Cross roads or cross hairs: either way, nothing will stay the same
Like as not, it was similar natural events, and the press of mankind ever onward, that washed ashore the first Austronesian forebears of Pacific Oceania to Guam almost 4,000 years ago, a thousand or more years before the Hawaiians and Tahitians and Maoris.
It is Guam's natural resources of high ground, fresh water, abundant fruit and fish, and, most importantly, its natural strategic cross roads of winds and currents between the Pacific Southern and Northern Hemispheres that has attracted mankind from first contact.
Such was the paradise of Guam, and neighboring islands of what are now called the Marianas Islands, which form a lei of lands across the northern reaches of Micronesia, part of an archipelago that extends along an ocean ridge from the Moluccas of Indonesia to Japan, where it continues across other ridges and archipelagos to Russia and along to the Aleutians and North America.
That lei of lands essentially forms a curtain, to the West of which lies the whole of the Asian Continent, and, to the East, all the lands of the Americas, Australia and Oceania.
It is quite literally the divide where East meets West.
It was the strategic nature of Guam that attracted Legaspi to come back to Guam in 1565 and plant the Spanish flag, declaring ownership of the island along with ownership of its bemused and befuddled occupants who thought they were its sovereign and independent owners, and who thereafter called the islands the Ladrones named after the Spanish thieves who stole it from them.
No, actually; Guambat made up that last part, because it was Magellan who gave the islands the moniker of Isles of Thieves ("Ladrones") when some of the curious "Indios" stole one of the technologically inferior Spanish landing boats and other items of rope and steel. Guambat supposes it takes a thief to know one.
It was the strategic nature of Guam that persuaded the US to take it as a spoils of the Spanish-American War, along with its befuddled if not bemused occupants who still labored under the conception, despite three and a half centuries of Spanish Catholic rule, that this land was their land from Talafofo to Ritidian, even though the US lacked sufficient confidence it itself to take the rest of Micronesia, thereby allowing the Spanish to sell said rest of Micronesia to the Germans, along with the now totally confused occupants who had for centuries considered it to be theirs, and knew how to sail to Guam and elsewhere in the Pacific in little outriggers on purpose.
It was the strategic nature of Guam that compelled Japan to drop bombs on Hawaii but the next day drop troops on Guam to occupy it for their own purposes, declaring it the property of the Emperor, along with the occupants who had long ago lost whatever bemusement befuddlement they might have entertained, to be replaced with abusement and beheadedness.
It was the strategic nature of Guam that drove the US back to the beaches of Guam to dislodge the Japanese from that strategic part of the world, to the joy and relief of the occupants who figured that at last they would be returned to their possession of the lands they considered their own and who will, someday, be given compensation for all the land the US took in retaking the land they took.
Which is a long way of saying that this little cross roads of the Pacific has, since the arrival of massive naval, air and other military strengths, become the cross hairs of the mighty and mightier when it suits them. And still the occupants sit here with the detached thought that it is still theirs and one day their ancient chiefs will arise and reclaim the hotels and military bases, Chamorro will be spoken on all tongues, and peace and paradise will once again reign over the island.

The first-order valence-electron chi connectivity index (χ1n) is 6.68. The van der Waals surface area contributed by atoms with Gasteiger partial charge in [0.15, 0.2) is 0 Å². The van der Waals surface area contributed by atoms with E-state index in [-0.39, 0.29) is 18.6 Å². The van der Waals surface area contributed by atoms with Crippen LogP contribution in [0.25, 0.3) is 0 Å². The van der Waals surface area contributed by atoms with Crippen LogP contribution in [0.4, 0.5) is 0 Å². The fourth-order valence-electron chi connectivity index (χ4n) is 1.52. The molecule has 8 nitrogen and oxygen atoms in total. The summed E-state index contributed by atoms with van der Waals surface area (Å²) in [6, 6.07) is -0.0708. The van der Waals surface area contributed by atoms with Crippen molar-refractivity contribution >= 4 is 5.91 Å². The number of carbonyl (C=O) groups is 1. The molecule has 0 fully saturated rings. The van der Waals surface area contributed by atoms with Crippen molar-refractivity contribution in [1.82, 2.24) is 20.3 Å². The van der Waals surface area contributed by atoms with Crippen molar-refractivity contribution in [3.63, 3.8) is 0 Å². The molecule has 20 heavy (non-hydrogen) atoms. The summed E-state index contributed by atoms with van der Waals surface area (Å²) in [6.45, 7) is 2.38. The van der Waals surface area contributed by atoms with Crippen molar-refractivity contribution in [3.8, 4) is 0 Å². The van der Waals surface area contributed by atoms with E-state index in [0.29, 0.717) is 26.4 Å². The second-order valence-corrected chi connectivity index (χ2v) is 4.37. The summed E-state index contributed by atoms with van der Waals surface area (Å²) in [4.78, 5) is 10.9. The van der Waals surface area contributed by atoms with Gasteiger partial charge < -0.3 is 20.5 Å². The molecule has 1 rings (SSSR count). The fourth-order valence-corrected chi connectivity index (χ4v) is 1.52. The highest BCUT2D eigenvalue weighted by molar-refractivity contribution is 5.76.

Guambat is dubious. No other strategic spot on the planet has ever turned back the clock thusly. Permanent residents permanently reside along with the permanent if transitory outsiders, turning both into outsiders in their own lands.
Guambat is hopeful, though, that Guam will not be another Afghanistan or Yugoslavia. Guamanians have, on the whole, accepted the idea of becoming a permanent part of the American Body Politic, and hope that one day the American Body Politic will accept them as political equals and not colonial relics or appendages.
Guambat is sadly aware that Guam will forever be, as long as land and oceans have strategic value, in harm's way of superior forces with ulterior purposes, but hopes that Guamanians will nevertheless be able to leverage a bit of material worth and be recognized for their patriotic integrity, and unique cultural contributions, by formal and equal inclusion in the American Family.
Which seems to have led Guambat down a rhetorical path without a seque to the main topic he had in mind when he started this post, which is about how the military in recent months is being seen as a boon to many US communities who would otherwise be hard pressed by the pressing economic doldrums.
Doldrums, by the way, are those barely-there winds that fail to push a sailing ship along and accounted for the loss of the lives of a significant part of Magellan's crew due to starvation, lack of water and exhaustion after he rounded Tierra Del Fuego and fell into the doldrums on his way to Guam.
Guam is about to have a simply explosive growth of military presence in the next decade, including a gold-rush population boom. It is a daunting reality, but maybe there will be a bit of accommodation taken in these stories.
Rising pay, benefits drive growth in military towns
Rapidly rising pay and benefits in the armed forces have lifted many military towns into the ranks of the nation's most affluent communities, a USA TODAY analysis finds.
The hometown of the Marines' Camp Lejeune — Jacksonville, N.C. — soared to the nation's 32nd-highest income per person in 2009 among the 366 U.S. metropolitan areas, according to Bureau of Economic Analysis data. In 2000, it had ranked 287th.
The Jacksonville metropolitan area, with a population of 173,064, had the top income per person of any North Carolina community in 2009. In 2000, it ranked 13th of 14 metro areas in the state.
The USA TODAY analysis finds that 16 of the 20 metro areas rising the fastest in the per-capita income rankings since 2000 had military bases or one nearby.